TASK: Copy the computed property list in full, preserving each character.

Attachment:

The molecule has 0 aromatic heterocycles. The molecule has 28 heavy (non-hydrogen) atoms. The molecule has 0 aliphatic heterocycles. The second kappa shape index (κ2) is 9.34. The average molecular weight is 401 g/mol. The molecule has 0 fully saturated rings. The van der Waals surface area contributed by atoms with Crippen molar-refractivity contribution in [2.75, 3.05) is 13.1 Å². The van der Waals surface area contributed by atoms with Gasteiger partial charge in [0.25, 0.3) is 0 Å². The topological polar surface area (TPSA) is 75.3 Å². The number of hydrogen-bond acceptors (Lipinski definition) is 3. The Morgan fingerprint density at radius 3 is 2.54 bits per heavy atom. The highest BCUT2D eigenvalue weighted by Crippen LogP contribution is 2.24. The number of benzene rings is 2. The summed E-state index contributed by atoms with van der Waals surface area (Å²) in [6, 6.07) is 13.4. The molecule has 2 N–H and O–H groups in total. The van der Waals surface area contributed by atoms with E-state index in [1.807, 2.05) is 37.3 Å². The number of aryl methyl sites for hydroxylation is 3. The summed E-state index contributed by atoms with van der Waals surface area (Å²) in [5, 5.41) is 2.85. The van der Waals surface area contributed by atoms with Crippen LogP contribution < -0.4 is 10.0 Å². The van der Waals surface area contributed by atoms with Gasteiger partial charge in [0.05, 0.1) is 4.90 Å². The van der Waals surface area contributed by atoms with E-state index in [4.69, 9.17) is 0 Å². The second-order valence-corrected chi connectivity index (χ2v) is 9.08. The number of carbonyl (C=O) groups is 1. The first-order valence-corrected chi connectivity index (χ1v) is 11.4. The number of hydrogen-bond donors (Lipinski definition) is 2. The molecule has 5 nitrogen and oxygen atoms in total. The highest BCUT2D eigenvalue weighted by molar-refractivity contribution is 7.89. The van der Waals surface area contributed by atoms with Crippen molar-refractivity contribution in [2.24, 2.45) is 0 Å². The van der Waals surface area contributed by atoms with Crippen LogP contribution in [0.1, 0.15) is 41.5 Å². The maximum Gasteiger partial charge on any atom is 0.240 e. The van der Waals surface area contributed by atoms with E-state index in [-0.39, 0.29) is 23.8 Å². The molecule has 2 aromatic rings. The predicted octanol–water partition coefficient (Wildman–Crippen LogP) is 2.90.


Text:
The molecule has 0 aromatic heterocycles. The molecule has 28 heavy (non-hydrogen) atoms. The molecule has 0 aliphatic heterocycles. The second kappa shape index (κ2) is 9.34. The average molecular weight is 401 g/mol. The molecule has 0 fully saturated rings. The van der Waals surface area contributed by atoms with Crippen molar-refractivity contribution in [2.75, 3.05) is 13.1 Å². The van der Waals surface area contributed by atoms with Gasteiger partial charge in [0.25, 0.3) is 0 Å². The topological polar surface area (TPSA) is 75.3 Å². The number of hydrogen-bond acceptors (Lipinski definition) is 3. The Morgan fingerprint density at radius 3 is 2.54 bits per heavy atom. The highest BCUT2D eigenvalue weighted by Crippen LogP contribution is 2.24. The number of benzene rings is 2. The summed E-state index contributed by atoms with van der Waals surface area (Å²) in [6, 6.07) is 13.4. The molecule has 2 N–H and O–H groups in total. The van der Waals surface area contributed by atoms with E-state index in [1.807, 2.05) is 37.3 Å². The number of aryl methyl sites for hydroxylation is 3. The summed E-state index contributed by atoms with van der Waals surface area (Å²) in [5, 5.41) is 2.85. The van der Waals surface area contributed by atoms with Crippen LogP contribution < -0.4 is 10.0 Å². The van der Waals surface area contributed by atoms with Gasteiger partial charge in [0.05, 0.1) is 4.90 Å². The van der Waals surface area contributed by atoms with E-state index in [4.69, 9.17) is 0 Å². The second-order valence-corrected chi connectivity index (χ2v) is 9.08. The number of carbonyl (C=O) groups is 1. The first-order valence-corrected chi connectivity index (χ1v) is 11.4. The number of hydrogen-bond donors (Lipinski definition) is 2. The molecule has 5 nitrogen and oxygen atoms in total. The highest BCUT2D eigenvalue weighted by molar-refractivity contribution is 7.89. The van der Waals surface area contributed by atoms with Crippen molar-refractivity contribution in [2.24, 2.45) is 0 Å². The van der Waals surface area contributed by atoms with Crippen LogP contribution in [0.1, 0.15) is 41.5 Å². The maximum Gasteiger partial charge on any atom is 0.240 e. The van der Waals surface area contributed by atoms with E-state index in [-0.39, 0.29) is 23.8 Å². The molecule has 2 aromatic rings. The predicted octanol–water partition coefficient (Wildman–Crippen LogP) is 2.90.